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*2011 Degroot Prize Winner!*

- Well-written and comprehensive introduction to theory of Bayesian statistics
- Each of the introductory chapters begins by introducing one new concept or assumption
- Uses "just-in-time mathematics"—the introduction to mathematical ideas just before they are applied
- Each chapter ends with a summary and exercises

**An intuitive and mathematical introduction to subjective probability and Bayesian statistics.**

An accessible, comprehensive guide to the theory of Bayesian statistics, **Principles of Uncertainty** presents the subjective Bayesian approach, which has played a pivotal role in game theory, economics, and the recent boom in Markov Chain Monte Carlo methods. Both rigorous and friendly, the book contains:

- Introductory chapters examining each new concept or assumption
- Just-in-time mathematics – the presentation of ideas just before they are applied
- Summary and exercises at the end of each chapter
- Discussion of maximization of expected utility
- The basics of Markov Chain Monte Carlo computing techniques
- Problems involving more than one decision-maker

Written in an appealing, inviting style, and packed with interesting examples, **Principles of Uncertainty** introduces the most compelling parts of mathematics, computing, and philosophy as they bear on statistics. Although many books present the computation of a variety of statistics and algorithms while barely skimming the philosophical ramifications of subjective probability, this book takes a different tack. By addressing how to think about uncertainty, this book gives readers the intuition and understanding required to choose a particular method for a particular purpose.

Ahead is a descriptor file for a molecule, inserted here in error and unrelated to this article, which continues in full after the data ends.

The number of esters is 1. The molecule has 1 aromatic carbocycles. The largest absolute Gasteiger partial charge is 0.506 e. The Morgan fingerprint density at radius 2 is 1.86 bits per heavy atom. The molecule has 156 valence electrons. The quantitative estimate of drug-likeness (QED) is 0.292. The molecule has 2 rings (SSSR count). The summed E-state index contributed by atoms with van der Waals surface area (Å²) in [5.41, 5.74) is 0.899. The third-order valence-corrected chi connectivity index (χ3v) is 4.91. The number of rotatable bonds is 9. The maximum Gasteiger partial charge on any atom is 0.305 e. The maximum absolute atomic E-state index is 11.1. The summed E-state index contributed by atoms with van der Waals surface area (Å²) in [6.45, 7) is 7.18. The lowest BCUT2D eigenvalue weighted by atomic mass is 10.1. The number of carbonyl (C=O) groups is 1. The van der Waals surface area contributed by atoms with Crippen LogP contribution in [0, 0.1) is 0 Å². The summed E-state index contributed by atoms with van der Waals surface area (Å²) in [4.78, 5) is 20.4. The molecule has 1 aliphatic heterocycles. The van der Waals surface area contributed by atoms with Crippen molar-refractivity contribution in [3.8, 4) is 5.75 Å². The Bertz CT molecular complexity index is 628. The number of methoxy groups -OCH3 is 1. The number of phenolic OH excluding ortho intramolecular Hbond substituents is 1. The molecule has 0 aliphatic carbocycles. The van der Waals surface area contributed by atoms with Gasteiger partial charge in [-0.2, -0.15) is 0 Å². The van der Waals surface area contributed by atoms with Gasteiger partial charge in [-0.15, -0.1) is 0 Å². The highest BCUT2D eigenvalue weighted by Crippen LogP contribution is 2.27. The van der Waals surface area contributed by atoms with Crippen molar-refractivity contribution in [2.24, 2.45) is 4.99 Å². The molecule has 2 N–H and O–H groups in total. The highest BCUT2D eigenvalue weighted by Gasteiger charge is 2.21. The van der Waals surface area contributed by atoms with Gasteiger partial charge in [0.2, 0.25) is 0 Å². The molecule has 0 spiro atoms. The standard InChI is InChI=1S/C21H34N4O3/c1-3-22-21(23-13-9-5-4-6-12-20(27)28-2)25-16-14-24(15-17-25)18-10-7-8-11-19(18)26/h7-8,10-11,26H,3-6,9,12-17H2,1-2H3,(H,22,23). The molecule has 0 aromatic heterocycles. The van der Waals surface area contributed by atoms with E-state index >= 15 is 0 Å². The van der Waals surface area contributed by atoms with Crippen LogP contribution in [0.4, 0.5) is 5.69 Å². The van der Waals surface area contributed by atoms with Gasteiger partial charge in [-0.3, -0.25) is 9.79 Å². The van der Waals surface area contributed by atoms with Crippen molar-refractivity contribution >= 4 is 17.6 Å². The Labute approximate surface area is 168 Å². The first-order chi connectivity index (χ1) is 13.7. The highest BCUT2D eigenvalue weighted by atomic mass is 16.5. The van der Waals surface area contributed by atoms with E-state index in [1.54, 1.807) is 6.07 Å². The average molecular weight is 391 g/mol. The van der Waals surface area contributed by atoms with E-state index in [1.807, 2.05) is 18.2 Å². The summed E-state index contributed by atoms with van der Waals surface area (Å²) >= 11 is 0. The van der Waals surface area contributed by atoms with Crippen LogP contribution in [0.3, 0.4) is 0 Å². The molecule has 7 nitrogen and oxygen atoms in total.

**Probability**Avoiding being a sure loser

Disjoint events

Events not necessarily disjoint

Random variables, also known as uncertain quantities

Finite number of values

Other properties of expectation

Coherence implies not a sure loser

Expectations and limits

The Birthday Problem

Simpson's Paradox

Bayes Theorem

Independence of events

The Monty Hall problem

Gambler's Ruin problem

Iterated Expectations and Independence

The binomial and multinomial distributions

Sampling without replacement

Variance and covariance

A short introduction to multivariate thinking

Tchebychev's inequality

Finite additivity

Countable Additivity

Properties of countable additivity

Dynamic sure loss

The negative binomial random variable

The Poisson random variable

Cumulative distribution function

Dominated and bounded convergence

Joint distributions

Conditional distributions and independence

Existence and properties of expectations

Extensions

An interesting relationship between cdf's and expectations of continuous random variables

Chapter retrospective so far

Bounded and dominated convergence

The Riemann-Stieltjes integral

The McShane-Stieltjes Integral

The road from here

The strong law of large numbers

Discrete Random Variables

Univariate Continuous Distributions

Linear spaces

Permutations

Number systems; DeMoivre's formula

Determinants

Eigenvalues, eigenvectors and decompositions

Non-linear transformations

The Borel-Kolmogorov paradox

Moment generating functions

Characteristic functions

Trigonometric Polynomials

A Weierstrass approximation theorem

Uniqueness of characteristic functions

Characteristic function and moments

Continuity Theorem

The Normal distribution